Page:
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On December 28 His Holiness Karmapa joined the Jonang Monlam here in Bodh Gaya, as he does every year. He was greeted by a full ceremonial procession of monks with the music of Tibetan trumpets heralding his presence. Chogtrul Ngawang Tashi Gyaltsen Rinpoche and Khen Choekyi Nangpa Chog Rinpoche, senior masters of the Jonang school, offered white scarves at the temple gates.

His Holiness first entered the temple where he made offerings to the great golden Buddha. A Theravadin monk in saffron robes stood on the platform beside the statue to perform the ritual offering of robes. Leaving the temple, His Holiness did a partial circumambulation of the inner kora entering the Monlam assembly through a small opening opposite the bodhi tree, to ascend a throne facing the tree. The two head Lamas offered a mandala and a Buddha. His Holiness remained on the throne making prayers for about an hour.

The sun warmed up the chill of morning, while prayer flags danced to the rhythm of the Buddha’s breath. (The combination of the bodhi tree, the stupa and Karmapa inspire this kind of poetic rapture.) Before leaving the site, His Holiness did an outer kora followed by the Jonang Lamas, monks and just about everybody else there who could walk.

A Note about the Jonang School radically edited from Wikipedia:

The Jonang are one of the schools of Tibetan Buddhism dating from the 12th century and became renowned with Dolpopa Sherab Gyeltsen. The Jonang school was widely thought to have become extinct in the late 17th century during religious wars. Recently, however, it was discovered that some remote Jonang monasteries escaped this fate and have continued practicing uninterrupted to this day. An estimated 5,000 monks and nuns in 40 monasteries of the Jonang tradition practice today, particularly in Amdo and Gyarong districts of Qinghai and the Tibet Autonomous Region.

The Jonang school has generated a number of renowned Buddhist scholars, like Dolpopa Sherab Gyeltsen (1292–1361), but the most famous was Jetsun Taranatha (1575–1634). Taranatha placed great emphasis on the Kalachakra system of tantra, which became an important part of Gelug teaching after the Gelugpa (i.e. followers of the Gelug) absorbed the Jonang monasteries. Taranatha’s influence on Gelugpa thinking continues even to this day in the teaching of the present 14th Dalai Lama, who actively promotes initiation into Kalachakra.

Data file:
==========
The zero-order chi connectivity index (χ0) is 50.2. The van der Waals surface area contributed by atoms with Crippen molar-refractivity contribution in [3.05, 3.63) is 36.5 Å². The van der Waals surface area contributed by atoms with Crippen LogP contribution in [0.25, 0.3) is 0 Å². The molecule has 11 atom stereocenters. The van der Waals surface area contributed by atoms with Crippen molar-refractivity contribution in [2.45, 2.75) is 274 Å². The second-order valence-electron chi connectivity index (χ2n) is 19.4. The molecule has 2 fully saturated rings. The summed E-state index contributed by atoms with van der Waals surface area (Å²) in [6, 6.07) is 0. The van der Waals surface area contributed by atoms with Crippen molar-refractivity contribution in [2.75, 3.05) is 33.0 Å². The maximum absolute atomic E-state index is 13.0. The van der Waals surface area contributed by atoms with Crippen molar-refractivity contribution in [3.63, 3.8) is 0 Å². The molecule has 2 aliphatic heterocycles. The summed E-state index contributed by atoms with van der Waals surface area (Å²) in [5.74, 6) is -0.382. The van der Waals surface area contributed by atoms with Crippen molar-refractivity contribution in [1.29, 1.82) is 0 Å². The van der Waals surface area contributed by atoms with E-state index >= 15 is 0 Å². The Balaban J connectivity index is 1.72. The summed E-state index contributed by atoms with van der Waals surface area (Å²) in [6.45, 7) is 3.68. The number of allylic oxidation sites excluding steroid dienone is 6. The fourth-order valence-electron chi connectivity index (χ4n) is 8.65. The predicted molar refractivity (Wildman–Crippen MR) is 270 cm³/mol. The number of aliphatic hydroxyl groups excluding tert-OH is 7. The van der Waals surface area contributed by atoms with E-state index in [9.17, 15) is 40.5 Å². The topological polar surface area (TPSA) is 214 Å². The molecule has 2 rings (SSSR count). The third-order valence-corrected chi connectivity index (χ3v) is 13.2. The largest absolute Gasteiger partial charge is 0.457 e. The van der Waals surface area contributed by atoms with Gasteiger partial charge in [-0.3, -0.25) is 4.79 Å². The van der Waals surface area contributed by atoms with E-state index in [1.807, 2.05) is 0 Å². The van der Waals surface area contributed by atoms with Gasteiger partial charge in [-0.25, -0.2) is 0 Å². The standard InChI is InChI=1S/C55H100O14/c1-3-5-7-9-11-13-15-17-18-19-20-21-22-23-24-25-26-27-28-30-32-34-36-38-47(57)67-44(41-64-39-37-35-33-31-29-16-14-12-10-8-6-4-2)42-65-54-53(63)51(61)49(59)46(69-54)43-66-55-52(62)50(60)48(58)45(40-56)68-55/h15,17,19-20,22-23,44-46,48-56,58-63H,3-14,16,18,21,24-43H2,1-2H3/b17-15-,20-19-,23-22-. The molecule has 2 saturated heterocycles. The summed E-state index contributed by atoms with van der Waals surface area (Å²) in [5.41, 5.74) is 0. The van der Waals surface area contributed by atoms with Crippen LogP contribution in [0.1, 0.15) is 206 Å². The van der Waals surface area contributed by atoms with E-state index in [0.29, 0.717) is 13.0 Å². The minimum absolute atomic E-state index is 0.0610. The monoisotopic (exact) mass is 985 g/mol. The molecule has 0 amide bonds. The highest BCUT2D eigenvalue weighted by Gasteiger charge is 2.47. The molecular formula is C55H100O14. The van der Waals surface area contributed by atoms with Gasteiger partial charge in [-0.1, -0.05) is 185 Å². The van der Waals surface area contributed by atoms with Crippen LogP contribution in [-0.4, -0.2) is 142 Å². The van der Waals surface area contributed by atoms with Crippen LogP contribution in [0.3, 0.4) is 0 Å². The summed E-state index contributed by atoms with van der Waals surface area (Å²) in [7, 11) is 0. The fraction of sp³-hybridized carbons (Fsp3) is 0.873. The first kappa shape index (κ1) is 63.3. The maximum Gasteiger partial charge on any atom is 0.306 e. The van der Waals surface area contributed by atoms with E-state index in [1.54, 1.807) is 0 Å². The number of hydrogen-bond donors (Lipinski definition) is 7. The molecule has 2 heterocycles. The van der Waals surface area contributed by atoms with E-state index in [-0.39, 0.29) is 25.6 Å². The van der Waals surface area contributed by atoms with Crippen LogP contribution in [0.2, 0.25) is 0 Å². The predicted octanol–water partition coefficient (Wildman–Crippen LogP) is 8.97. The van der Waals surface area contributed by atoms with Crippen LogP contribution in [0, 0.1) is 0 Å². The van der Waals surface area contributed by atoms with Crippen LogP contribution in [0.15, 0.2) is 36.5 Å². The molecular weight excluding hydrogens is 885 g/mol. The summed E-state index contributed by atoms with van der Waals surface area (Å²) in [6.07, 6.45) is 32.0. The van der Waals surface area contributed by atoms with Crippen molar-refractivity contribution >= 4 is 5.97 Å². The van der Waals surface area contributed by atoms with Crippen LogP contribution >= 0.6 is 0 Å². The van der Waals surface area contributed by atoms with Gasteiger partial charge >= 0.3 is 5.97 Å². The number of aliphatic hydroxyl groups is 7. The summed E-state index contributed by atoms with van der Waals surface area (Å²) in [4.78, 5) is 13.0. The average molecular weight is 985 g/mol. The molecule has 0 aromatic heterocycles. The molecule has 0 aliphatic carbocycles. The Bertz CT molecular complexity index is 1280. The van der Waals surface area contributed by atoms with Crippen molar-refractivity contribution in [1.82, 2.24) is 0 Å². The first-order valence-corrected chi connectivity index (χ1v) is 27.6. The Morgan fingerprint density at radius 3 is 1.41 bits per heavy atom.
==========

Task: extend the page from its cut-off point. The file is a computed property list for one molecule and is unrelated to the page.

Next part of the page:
Interestingly, one of the primary supporters of the Jonang lineage in exile has been the 14th Dalai Lama of the Gelugpa. The Dalai Lama donated buildings in Himachal Pradesh state in Shimla, India for use as a Jonang monastery (now known as the Main Takten Phuntsok Choeling Monastery) and has visited during one of his recent teaching tours. The Karmapa of the Karma Kagyu lineage has visited there as well.

The Jonang tradition has recently officially registered with the Tibetan Government in exile to be recognized as the fifth living Buddhist tradition of Tibet. The 14th Dalai Lama assigned Khalkha Jetsun Dampa Rinpoche or the ‘Bogd Gegeen’ of Mongolia (who is considered to be an incarnation of Taranatha) as the leader of the Jonang tradition.

Norma Levine

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Watch videos on right.

Heading inside Hotel Mahayana

(Photo: His Holiness with Lamas from Zongkar Choede Monastery to inaugurate the 8th century Tibetan artifacts.)

Kora around the Bodhi Tree

(Photo: Circumambulating the Bodhi tree with Mahabodhi Temple management Monk in Charge.)

Making offerings

(Photo: His Holiness makes offerings inside the Main Stupa.)

Photos by permission from the Tsurphu Labrang and Kagyu Monlam photographers.